The Steelers drafted a full back who would change the fortunes of the franchise
Franco Harris, a Full Back out of Penn State, was selected by the Steelers in the first round of the 1972 NFL draft. Harris was the 13th player selected in that draft. Fortunately for Harris and for the Steelers, the superstitions surrounding the number ’13’ did not manifest themselves.
Harris had a very productive rookie season. He carried the ball 188 times, gained1055 yards, scored 10 TDs, caught 21 passes for 180 yards and scored 1 TD in the process. Harris made the Pro Bowl in his rookie season, the first of what would manifest into 9 consecutive appearances.
In addition to the aforementioned Pro Bowl appearances, Harris was named Offensive Rookie of the Year in 1972. Harris won four Super Bowls, was named All-Pro once, won the Walter Payton Man of the Year award in 1976, and was enshrined into the Pro Football Hall of Fame in 1990.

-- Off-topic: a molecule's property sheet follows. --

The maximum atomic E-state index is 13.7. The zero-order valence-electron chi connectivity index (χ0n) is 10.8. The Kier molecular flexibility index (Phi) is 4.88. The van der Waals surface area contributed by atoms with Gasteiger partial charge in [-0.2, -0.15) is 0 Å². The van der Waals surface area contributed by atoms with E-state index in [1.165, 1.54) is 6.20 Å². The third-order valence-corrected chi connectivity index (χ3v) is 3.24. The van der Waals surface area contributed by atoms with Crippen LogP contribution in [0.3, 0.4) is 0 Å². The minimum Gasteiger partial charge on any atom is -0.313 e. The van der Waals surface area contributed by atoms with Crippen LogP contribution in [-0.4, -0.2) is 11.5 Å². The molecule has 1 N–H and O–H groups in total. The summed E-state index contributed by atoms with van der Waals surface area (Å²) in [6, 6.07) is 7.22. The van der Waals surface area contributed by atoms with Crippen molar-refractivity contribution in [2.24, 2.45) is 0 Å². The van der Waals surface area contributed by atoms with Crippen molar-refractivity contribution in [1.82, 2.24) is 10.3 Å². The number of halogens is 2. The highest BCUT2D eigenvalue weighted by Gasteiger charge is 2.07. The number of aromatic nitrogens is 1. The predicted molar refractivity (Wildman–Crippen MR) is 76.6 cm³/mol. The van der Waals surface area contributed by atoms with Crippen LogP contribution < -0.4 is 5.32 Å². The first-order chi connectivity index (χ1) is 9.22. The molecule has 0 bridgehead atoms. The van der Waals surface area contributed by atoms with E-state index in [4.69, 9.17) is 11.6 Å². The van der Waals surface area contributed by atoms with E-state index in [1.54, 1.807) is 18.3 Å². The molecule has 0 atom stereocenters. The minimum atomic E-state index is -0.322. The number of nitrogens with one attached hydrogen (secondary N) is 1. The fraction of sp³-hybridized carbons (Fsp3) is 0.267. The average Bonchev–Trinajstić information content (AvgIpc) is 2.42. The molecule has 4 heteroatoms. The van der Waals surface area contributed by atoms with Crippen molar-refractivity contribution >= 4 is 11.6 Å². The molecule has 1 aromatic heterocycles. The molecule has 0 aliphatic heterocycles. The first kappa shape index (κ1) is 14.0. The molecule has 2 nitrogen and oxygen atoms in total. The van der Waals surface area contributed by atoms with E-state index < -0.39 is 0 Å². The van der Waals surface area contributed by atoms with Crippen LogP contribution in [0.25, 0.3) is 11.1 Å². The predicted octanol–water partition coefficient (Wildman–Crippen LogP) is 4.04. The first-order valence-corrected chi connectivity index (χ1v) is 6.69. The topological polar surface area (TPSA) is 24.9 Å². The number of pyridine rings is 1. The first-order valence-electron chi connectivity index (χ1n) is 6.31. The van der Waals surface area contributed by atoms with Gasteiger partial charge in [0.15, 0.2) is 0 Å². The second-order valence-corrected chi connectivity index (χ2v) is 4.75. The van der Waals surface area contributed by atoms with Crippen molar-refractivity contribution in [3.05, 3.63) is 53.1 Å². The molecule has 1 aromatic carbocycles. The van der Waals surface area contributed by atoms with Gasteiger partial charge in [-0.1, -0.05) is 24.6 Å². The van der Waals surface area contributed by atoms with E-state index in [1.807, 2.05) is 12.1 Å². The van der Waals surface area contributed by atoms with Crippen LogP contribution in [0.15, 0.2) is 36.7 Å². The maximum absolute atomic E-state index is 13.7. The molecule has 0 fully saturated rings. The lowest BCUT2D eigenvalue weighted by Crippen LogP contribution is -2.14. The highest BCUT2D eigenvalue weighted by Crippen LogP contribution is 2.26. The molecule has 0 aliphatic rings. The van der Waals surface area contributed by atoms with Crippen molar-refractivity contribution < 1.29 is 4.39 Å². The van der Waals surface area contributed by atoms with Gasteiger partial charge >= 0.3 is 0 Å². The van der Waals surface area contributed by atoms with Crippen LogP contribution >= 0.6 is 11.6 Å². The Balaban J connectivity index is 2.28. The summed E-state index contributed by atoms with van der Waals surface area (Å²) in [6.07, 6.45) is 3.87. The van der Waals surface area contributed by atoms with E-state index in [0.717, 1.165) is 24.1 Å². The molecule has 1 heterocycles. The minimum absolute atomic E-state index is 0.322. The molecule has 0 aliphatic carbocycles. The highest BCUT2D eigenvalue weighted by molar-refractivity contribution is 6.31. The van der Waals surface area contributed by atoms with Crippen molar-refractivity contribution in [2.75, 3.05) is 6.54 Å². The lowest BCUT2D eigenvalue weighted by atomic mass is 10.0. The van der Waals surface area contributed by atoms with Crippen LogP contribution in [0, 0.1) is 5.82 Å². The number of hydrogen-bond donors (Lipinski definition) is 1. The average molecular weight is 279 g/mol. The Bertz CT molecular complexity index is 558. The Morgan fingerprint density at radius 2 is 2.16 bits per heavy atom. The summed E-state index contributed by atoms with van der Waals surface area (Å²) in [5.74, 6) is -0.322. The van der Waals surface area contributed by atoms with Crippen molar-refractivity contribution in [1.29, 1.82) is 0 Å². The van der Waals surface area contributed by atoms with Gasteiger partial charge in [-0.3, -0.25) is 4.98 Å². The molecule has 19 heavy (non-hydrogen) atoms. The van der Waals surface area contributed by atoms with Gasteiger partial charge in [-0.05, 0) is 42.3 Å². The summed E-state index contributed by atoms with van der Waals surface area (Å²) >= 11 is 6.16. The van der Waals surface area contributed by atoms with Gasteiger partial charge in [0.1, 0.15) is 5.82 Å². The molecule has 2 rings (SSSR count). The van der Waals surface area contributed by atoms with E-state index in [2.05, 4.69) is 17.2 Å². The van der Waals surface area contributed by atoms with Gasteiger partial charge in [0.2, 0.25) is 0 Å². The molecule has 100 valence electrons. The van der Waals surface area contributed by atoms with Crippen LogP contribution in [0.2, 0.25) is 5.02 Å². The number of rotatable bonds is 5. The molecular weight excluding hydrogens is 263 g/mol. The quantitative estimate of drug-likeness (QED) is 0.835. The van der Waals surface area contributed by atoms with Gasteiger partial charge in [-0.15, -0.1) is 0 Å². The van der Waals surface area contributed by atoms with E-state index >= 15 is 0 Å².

All that aside, Harris authored what is arguably the greatest play, not only in Steelers history but in NFL history. In 1972, the Steelers made the playoffs for the first time since ‘Mean’ Joe was drafted in 1969. If you’re a Steelers fan, you know the rest of the story.
Trailing at home, late in the fourth quarter, against our arch-nemesis, the Oakland Raiders, Terry Bradshaw threw a pass that was intended for John ‘Frenchy’ Fuqua. The ball ricocheted off Fuqua, was scooped up by Harris and the rest is literally history.
That play began what would become an 8 year stretch of consecutive playoff appearances for the Steelers. The Steelers never won anything before the arrival of Harris and never won anything after the departure of Harris until 2005. That is simply an incredible legacy.
Let’s bring this discussion to a conclusion.